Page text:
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The 'Anazah[1] had an idol called Su'ayr.' Ja'far ibn-abi- Khallis al-Kalbi[2] set out one day on his camel and happened upon Su'ayr. As he passed by the idol, the camel shied, because the 'Anazah had recently offered a sacrifice before it [and the blood was still fresh upon the altar]. Thereupon he said:

"My young camels were startled by the blood of sacrifice
Offered around Su'ayr whither Yaqdum[3] and
Yadhkur[4] go on pilgrimage, and stand before it in fear and awe,
Motionless and silent, awaiting its oracular voice."

Abu-al-Mundhir said that Yaqdum and Yadhkur were




the two sons of 'Anazah. Ja'far saw some of their descendants circumambulating Su'ayr.

The Arabs also had relic stones [which they obtained from ancient ruins] and erected. They were wont to circumambulate them and offer sacrifices before them. These stones were called baetyls (ansab), and the circumambulation thereof was called circumrotation (dawar).

In this connection, 'Amir ibn-a Tufayl (who had, one day, come upon the Ghani ihn-A'sur[5] circumambulating some of their baetyls, and seeing their maidens in the procession, was impressed by their beauty) said;

"O that my mother's kin, the Ghani,
Would circumrotate their baetyls every evening[6]!"

ln this connection, too, 'Amr ibn-Jabir al-Harithi[7], later al-Ka'bi, said:

"The Ghutayf vowed nor to frighten their flock,
And I vowed by the baetyls not to scare them."

Al-Muthaqqib al-'Abdi[8] refers to such baetyls in an ode which he addressed to 'Amr ibn-Hind. He said:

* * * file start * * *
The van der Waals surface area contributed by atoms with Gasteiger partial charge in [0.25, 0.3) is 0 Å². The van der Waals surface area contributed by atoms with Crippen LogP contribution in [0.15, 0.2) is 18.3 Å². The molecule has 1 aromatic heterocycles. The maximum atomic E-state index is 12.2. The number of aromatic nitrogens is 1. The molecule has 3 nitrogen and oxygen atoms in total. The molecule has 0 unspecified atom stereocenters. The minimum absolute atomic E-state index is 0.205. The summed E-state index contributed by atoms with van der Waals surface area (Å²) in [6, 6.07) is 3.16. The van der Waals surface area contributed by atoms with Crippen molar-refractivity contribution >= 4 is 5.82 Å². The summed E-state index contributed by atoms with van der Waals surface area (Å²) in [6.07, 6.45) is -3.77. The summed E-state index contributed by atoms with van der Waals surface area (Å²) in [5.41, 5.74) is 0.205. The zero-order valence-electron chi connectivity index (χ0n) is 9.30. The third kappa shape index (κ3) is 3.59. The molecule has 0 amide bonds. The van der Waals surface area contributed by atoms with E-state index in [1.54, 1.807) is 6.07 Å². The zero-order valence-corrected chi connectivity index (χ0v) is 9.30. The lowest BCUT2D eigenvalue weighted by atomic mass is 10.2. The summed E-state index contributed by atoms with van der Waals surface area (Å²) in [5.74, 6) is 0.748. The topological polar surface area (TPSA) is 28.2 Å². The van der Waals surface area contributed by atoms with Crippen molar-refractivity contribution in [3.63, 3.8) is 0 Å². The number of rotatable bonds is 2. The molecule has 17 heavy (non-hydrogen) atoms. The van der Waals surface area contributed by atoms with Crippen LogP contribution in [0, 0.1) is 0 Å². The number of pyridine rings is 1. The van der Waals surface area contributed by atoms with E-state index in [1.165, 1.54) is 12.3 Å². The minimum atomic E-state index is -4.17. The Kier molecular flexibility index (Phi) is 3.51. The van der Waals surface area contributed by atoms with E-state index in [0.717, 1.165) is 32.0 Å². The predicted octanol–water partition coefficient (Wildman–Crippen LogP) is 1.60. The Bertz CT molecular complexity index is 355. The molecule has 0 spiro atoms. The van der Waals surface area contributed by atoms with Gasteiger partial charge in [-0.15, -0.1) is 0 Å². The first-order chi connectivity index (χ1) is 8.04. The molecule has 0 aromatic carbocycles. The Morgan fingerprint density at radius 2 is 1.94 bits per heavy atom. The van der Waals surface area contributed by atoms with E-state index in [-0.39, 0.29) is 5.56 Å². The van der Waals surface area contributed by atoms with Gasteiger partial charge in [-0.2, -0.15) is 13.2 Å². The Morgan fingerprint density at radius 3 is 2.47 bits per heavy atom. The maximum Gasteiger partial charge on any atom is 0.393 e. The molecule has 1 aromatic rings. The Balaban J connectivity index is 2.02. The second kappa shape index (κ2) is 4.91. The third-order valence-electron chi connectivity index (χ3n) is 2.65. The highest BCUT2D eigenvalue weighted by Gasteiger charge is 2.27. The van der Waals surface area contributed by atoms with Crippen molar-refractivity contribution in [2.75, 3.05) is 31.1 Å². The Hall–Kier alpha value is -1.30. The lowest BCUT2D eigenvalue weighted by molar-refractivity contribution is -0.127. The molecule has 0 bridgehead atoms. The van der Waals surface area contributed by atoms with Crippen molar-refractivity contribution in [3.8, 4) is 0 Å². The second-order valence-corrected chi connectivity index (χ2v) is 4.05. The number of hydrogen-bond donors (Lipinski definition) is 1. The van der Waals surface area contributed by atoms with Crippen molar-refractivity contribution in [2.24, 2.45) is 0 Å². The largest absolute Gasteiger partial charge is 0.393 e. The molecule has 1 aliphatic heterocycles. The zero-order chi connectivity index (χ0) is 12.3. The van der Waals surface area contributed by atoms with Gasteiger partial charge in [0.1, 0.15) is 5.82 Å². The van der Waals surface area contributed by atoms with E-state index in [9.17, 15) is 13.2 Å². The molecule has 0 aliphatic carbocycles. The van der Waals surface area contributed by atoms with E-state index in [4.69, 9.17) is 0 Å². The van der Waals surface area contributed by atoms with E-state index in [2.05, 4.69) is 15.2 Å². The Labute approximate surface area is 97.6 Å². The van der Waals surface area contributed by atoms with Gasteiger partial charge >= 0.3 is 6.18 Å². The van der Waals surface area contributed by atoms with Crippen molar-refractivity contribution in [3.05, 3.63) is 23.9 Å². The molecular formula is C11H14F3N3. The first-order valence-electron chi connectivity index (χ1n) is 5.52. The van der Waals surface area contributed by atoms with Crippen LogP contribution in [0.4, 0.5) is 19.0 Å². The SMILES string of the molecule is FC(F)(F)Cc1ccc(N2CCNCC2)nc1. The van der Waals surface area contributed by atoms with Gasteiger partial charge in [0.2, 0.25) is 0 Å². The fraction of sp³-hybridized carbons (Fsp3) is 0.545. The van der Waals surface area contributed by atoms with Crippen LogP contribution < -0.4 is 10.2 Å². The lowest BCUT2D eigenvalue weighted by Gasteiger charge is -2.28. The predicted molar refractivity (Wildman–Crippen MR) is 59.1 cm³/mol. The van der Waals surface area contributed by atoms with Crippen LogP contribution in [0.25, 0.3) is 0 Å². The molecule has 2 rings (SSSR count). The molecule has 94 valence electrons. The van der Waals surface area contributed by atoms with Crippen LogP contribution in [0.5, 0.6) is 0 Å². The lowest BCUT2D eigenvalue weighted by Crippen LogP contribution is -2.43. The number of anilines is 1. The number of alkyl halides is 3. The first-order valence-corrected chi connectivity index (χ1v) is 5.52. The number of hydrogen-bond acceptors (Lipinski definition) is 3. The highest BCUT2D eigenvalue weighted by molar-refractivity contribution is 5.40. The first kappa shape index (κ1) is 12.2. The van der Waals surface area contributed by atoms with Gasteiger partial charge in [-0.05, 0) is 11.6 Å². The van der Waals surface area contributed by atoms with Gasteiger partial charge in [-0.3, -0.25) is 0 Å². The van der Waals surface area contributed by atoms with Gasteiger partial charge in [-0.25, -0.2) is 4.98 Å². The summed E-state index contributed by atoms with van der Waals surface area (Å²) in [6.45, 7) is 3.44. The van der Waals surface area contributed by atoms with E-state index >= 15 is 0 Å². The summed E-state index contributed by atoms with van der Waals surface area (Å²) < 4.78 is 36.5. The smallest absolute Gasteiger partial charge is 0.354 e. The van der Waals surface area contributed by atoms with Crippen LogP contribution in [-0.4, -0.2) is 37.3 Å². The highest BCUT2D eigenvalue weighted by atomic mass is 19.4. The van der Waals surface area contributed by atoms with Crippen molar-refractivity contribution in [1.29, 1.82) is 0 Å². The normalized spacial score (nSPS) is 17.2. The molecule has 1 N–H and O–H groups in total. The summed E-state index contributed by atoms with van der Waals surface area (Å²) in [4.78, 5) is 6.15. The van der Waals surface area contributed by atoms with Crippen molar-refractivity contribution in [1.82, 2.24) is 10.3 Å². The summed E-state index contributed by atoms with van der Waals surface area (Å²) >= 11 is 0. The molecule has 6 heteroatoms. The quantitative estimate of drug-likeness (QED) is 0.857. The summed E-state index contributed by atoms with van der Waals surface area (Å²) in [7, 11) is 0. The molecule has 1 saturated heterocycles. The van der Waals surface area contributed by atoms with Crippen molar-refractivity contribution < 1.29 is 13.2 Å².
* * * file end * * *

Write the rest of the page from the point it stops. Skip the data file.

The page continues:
"Young lads circumambulate their baetyls,
Until their hair[9] becomes almost grey."

Al-Fazari,[10], having done something which incurred the wrath of the Quraysh, who consequently forbad him to enter Mecca, said:

"I lead my she-camels and carry my baetyls behind me;
Would that I have my people's god beside me!"



Referring to the same practice, one of the banu-Damrah[10] said, while discussing a war 'which his tribe had fought:

"And I swore by the baetyls and the curtains."

Referring to the same thing, al-Mutalammis al-Duba'i, addressing 'Amr ibn-Hind and reminding him of what he had done to him and to Tarafah ibn-al-'Ahd[11], says:

"Thou hast banished me for fear of lampoon arid satire.
No! By Allat and all the sacred baetyls, thou shalt not escape[12]!"

Recalling a war in which he had fought, 'Amir ibn-Withilah abu-al-Tufayl[13] said [during the early days of Islam]:

"Thou hast not heard of a raid which,
like a flock of grouse, went on and on;
While I and my horse, Ward, were like baetyls
smeared with the blood of sacrifice."




1. Ishtiqaq, p.194.

2. cf. Ryckman's., vol I, p. 153, Lisan al-Arab has Sa'ir, while Taj al-Aras has Su'ayr, Wellhausen, p 61.

3. In Buldan, vol.III, p.94, the name is given as Ja'far ibn-Khallas al-Kalbi; in the "Jamharah" (Escurial MS), folio 210r-v, it is given as Ja'far ibn-abi-al-Jallas.

4. Ishtiqaq, p.194.

5. Sifah, p.172.

6. Ishtiqaq, p. 164.

7. See Charles Lyall, The Diwans of 'Abid ibn al-Abra, or Asad and of 'Amir ibn at-Tufail, or 'Amir ibn Sa'sa'ah, Leyden, 1913, text, p. 155, tr., p 122.

8. Unidentified.

9. Al-Shi'r w-al Shu'ara', pp.233-235.

10. Lit. "eyebrows".

11. Perhaps Nuhaykah; see above, p. 18.

12. Ishtiqaq, p. 105.

13. Al-Shi'r w-al Shu'ara', pp.88-96.




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